Kroger, the largest traditional supermarket chain in the U.S. with more than 2,800 stores, yesterday reported a 92% increase in digital sales during its first quarter 2020, with overall sales totaling $42 billion compared to $37 billion for the same period last year. Excluding fuel, where demand and prices dropped precipitously, that represents a gain of 19.1%.
“Demand for fresh produce, meat and soups surged in March and April, and wide-ranging stockpiling in the health crisis forced the grocer to put purchase limits on cold, flu and sanitary products, as well as beef and fresh pork at certain stores,” Reuters’ Praveen Paramasivam reports.
“Reporting on a bumper first quarter, the supermarket group said that it now expected to beat earlier forecasts, which projected a rise of more than 2.25% in same-store sales and earnings of between $2.30 and $2.40 per share this year,” Paramasivam adds.
Kroger says “it can no longer predict what the rest of its year will look like but it’s going to be good,” writesBloomberg’s Anne Riley Moffat for The Detroit News.
“Broadly, the chain expects to exceed the outlook shared in its April 1 business update for metrics including same-store sales, adjusted earnings and adjusted free cash flow. But Kroger is ‘not able to forecast the extent of such upside’ as the U.S. consumer continues to change behavior in the wake of the coronavirus pandemic, it said in a statement,” Moffat adds.
“Customers remain focused on health and safety and are still stocking up, but to a lesser degree than during the shutdowns. We are also starting to see a return to some splurge in impulse buying. Customers are still cooking more at home even with the eating restrictions and identical sales so far in the second quarter are trending in the mid-teens. We do expect sales to continue to taper as the quarter progresses,” CFO Gary Millerchip said on a call with analysts transcribed by Seeking Alpha.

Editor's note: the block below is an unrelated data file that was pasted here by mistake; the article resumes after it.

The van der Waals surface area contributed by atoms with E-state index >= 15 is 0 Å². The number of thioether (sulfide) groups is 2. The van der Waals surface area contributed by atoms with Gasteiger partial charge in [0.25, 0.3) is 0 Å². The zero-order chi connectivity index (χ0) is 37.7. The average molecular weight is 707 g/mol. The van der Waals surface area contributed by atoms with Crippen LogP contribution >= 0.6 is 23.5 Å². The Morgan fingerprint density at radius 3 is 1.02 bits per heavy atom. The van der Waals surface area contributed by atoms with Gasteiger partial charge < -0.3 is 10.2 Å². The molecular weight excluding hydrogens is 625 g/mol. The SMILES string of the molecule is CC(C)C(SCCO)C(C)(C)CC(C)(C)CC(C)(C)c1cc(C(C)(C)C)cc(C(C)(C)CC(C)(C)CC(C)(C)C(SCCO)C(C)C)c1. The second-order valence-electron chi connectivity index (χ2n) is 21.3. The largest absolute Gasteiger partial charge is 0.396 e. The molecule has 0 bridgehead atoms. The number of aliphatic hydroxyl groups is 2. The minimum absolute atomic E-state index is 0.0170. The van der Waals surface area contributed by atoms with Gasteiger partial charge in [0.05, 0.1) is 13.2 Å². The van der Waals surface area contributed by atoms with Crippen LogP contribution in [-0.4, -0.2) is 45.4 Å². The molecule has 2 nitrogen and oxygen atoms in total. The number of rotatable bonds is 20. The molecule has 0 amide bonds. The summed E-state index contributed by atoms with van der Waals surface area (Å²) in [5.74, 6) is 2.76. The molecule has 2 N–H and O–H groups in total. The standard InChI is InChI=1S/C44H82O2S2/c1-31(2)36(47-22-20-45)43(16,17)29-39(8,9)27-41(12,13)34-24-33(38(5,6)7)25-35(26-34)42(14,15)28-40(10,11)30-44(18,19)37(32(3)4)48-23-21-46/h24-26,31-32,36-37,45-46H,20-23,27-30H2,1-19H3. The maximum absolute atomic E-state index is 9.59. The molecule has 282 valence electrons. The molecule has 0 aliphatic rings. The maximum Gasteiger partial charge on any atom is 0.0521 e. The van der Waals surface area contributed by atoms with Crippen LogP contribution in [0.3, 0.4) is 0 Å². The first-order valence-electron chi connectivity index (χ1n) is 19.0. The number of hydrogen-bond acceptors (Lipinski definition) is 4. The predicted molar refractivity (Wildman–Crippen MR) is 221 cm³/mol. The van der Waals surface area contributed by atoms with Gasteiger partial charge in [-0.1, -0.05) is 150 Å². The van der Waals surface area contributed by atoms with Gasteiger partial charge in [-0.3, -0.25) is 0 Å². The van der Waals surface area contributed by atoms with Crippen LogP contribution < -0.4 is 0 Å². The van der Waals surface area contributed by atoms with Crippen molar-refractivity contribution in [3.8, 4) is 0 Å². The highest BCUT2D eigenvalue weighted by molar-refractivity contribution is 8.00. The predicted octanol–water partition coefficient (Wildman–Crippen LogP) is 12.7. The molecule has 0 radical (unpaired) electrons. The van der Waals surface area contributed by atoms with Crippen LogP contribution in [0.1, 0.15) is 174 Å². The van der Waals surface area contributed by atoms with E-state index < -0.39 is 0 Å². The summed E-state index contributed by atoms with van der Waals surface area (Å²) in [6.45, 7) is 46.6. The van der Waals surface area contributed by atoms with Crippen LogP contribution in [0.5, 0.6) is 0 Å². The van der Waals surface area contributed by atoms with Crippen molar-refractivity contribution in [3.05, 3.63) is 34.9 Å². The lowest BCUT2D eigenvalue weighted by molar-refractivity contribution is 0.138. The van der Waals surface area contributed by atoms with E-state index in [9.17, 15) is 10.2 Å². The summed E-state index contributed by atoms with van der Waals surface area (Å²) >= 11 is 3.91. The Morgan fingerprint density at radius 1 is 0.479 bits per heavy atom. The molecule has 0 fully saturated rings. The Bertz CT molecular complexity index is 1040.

“The big question surrounding Kroger is whether there will be a sales slump at some point when coronavirus fears have waned somewhat. That day might still be far off, but investors want more assurances that Kroger is doing what it can to hang onto those hard-fought gains for the grocery retail stock,” Dan Caplinger writes for The Motley Fool.
“Stronger consumer demand has resulted in empty shelves, purchase limits and fewer promotions, forcing grocers to modify their operations. They have simplified their business to focus on their bestsellers, leaning on restaurant distributors to keep these items in stock. As stockpiling cooled, food supply has improved, industry executives said,” Jaewon Kang writes for The Wall Street Journal.
"Kroger and other food retailers are juggling new expenses related to the virus that include higher wages and cleaning fees. They have also adjusted operating hours, secured protective gear for employees and installed plexiglass in their stores. Delivery, which is becoming a more popular mode of grocery shopping, is also less profitable than in-store shopping,” Kang continues.
“Kroger said that, so far, the company has invested more than $830 million to reward employees and protect associates, customers and communities during the coronavirus pandemic. Besides operational changes and safety measures for shoppers and employees, the investments include the hiring of over 100,000 new associates; special premium pay and bonuses in March, April, May and June, plus comprehensive benefits including health coverage; free COVID-19 testing and emergency leave for associates; waived online grocery pickup fees and prescription delivery fees; and acceptance of SNAP/EBT benefits for low-contact pickup service nationwide, among other initiatives,” Russell Redman writes for Supermarket News.
“Despite its size and scale, Kroger has struggled to keep up as the world of grocery shopping has transformed and Walmart, Amazon and others have raised consumers’ expectations,” writes CNBC’s Melissa Repko.
“Their risk is that if they don’t optimize their business for the incredibly digital customer-centric world we all live in they will get passed and won’t be relevant,” David Bernstein, head of retail for North America at digital consultancy Publicis Sapient, tells her.
“In recent years, Kroger has tried to play catch up. It launched a multiyear initiative to rev up the business in 2017, dubbed 'Restock Kroger.' It bought a meal kit company, Home Chef, and it struck a deal with British robotics company, Ocado, to help speed up and lower the cost of fulfilling online grocery orders,” Repko adds.